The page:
Today I want to talk about Fatigue and MS (dramatic music plays).
(putting aside the fear by sharing a funny Korean baby)
|This is me with my big head (not really) cause I'm Korean (that's real).|
Everyone OK? Good. Fatigue is one of the most common symptoms of MS. It's also (in my opinion) is one of the most debilitating. 80% of those diagnosed with MS will suffer from fatigue. We even have a a cool name for the type of fatigue we have it's called Lassitude (it has it's own name - how great right?). This type of fatigue is characterized by the following:
- Generally occurs on a daily basis
- May occur early in the morning, even after a restful night’s sleep
- Tends to worsen as the day progresses
- Tends to be aggravated by heat and humidity
- Comes on easily and suddenly
- Is generally more severe than normal fatigue
- Is more likely to interfere with daily responsibilities
The other amazingly fun thing about MS fatigue is that they don't know what causes it. As you know, you can't effectively treat something when the cause is unknown, just like MS itself. Fatigue is my worst symptoms of MS. When I push myself to far, either at work or home, not sleeping enough, or horrible amounts of stress, my fatigue can get so bad I can't function. I fell asleep at a stop light once after a very stressful week at work.
There are ways to combat fatigue - such as keeping cool, but fatigue can just come on and overwhelm you. I think I've said it before but it feels like someone has thrown a wet blanket on top of you. As quickly as it comes I've had it leave just as fast and it's one of the oddest feelings you can have. Exercise also helps with fatigue but I'll talk about exercise in another post.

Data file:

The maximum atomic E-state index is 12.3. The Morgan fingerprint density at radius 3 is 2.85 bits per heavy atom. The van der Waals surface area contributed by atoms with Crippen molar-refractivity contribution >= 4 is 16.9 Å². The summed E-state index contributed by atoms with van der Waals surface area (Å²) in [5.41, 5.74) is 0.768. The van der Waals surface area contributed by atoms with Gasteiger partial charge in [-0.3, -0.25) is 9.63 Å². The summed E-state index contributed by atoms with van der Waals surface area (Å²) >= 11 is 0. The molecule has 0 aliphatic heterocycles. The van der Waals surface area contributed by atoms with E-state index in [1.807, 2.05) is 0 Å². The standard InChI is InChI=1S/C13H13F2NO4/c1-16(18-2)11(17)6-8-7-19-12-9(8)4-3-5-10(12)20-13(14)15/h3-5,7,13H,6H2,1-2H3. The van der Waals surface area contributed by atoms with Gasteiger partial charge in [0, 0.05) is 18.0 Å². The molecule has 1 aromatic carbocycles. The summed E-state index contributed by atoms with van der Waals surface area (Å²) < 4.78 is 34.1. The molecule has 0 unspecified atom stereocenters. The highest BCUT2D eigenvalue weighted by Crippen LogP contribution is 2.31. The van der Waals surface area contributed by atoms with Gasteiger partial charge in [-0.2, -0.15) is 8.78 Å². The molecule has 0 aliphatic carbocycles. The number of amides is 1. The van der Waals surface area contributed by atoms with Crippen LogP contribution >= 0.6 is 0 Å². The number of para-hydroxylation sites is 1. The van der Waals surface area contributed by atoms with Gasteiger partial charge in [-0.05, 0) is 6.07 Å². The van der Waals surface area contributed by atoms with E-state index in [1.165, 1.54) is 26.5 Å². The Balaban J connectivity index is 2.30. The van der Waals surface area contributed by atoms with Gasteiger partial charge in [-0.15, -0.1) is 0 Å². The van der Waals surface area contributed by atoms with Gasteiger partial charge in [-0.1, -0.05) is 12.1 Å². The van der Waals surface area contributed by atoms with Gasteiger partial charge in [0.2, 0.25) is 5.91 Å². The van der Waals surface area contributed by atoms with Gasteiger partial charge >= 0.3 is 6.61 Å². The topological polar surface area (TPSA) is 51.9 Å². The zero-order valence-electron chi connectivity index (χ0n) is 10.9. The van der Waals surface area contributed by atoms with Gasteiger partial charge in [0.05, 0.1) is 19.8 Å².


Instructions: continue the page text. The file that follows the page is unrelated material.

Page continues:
There are also medications such as Provigil (a narcolepsy medication) and Ritalin (an ADHD medication). I personally use Provigil. Sometimes it works and sometimes it doesn't. As well, you should always get checked for other medical conditions that may cause fatigue.
If you think you need help with your fatigue you should talk to your neurologist. Before I was diagnosed with MS I would get in my car, drive to the store, and then decide walking from my car to the store was to much trouble, and go home. I felt like a fat, lazy, slob and I was so embarrassed by this that I never told a soul. After diagnosis I spoke with someone who also had MS. I asked her about fatigue and shared the story I just shared with you. She laughed and told me that had happened to her many times. I started to cry.
So, my suggestion is talk to someone else who has MS, talk to your Neuro, and don't be embarrassed Now with exercise and managing my stress and time, and with the help of Provigil now and then. I always get out of the car when I go to the store, much to the horror of my bank account (smile).